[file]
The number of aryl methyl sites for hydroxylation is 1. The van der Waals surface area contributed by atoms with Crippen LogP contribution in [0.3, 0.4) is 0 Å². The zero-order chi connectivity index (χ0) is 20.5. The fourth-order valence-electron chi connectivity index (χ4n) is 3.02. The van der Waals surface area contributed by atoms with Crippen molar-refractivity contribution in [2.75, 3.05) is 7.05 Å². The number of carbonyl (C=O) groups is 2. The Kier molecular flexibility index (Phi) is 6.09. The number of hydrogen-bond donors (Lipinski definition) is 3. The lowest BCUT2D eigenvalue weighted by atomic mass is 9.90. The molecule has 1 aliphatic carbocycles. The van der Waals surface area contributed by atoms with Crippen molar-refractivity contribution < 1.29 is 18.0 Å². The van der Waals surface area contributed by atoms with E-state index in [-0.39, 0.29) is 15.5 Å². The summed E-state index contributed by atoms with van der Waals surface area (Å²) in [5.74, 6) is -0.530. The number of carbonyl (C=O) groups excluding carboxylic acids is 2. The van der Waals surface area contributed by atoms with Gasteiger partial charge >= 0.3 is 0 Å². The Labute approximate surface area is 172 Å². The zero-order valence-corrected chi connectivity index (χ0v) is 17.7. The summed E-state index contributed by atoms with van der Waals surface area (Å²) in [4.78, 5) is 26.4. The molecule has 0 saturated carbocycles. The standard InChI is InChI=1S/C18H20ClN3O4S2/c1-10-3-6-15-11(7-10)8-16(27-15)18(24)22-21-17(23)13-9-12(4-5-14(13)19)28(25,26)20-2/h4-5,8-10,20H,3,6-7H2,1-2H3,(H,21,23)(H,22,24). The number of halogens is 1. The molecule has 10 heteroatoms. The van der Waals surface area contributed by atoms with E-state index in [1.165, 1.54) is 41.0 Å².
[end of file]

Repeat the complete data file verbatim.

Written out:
The number of aryl methyl sites for hydroxylation is 1. The van der Waals surface area contributed by atoms with Crippen LogP contribution in [0.3, 0.4) is 0 Å². The zero-order chi connectivity index (χ0) is 20.5. The fourth-order valence-electron chi connectivity index (χ4n) is 3.02. The van der Waals surface area contributed by atoms with Crippen molar-refractivity contribution in [2.75, 3.05) is 7.05 Å². The number of carbonyl (C=O) groups is 2. The Kier molecular flexibility index (Phi) is 6.09. The number of hydrogen-bond donors (Lipinski definition) is 3. The lowest BCUT2D eigenvalue weighted by atomic mass is 9.90. The molecule has 1 aliphatic carbocycles. The van der Waals surface area contributed by atoms with Crippen molar-refractivity contribution < 1.29 is 18.0 Å². The van der Waals surface area contributed by atoms with E-state index in [-0.39, 0.29) is 15.5 Å². The summed E-state index contributed by atoms with van der Waals surface area (Å²) in [5.74, 6) is -0.530. The number of carbonyl (C=O) groups excluding carboxylic acids is 2. The van der Waals surface area contributed by atoms with Gasteiger partial charge >= 0.3 is 0 Å². The Labute approximate surface area is 172 Å². The zero-order valence-corrected chi connectivity index (χ0v) is 17.7. The summed E-state index contributed by atoms with van der Waals surface area (Å²) in [4.78, 5) is 26.4. The molecule has 0 saturated carbocycles. The standard InChI is InChI=1S/C18H20ClN3O4S2/c1-10-3-6-15-11(7-10)8-16(27-15)18(24)22-21-17(23)13-9-12(4-5-14(13)19)28(25,26)20-2/h4-5,8-10,20H,3,6-7H2,1-2H3,(H,21,23)(H,22,24). The number of halogens is 1. The molecule has 10 heteroatoms. The van der Waals surface area contributed by atoms with E-state index in [1.165, 1.54) is 41.0 Å².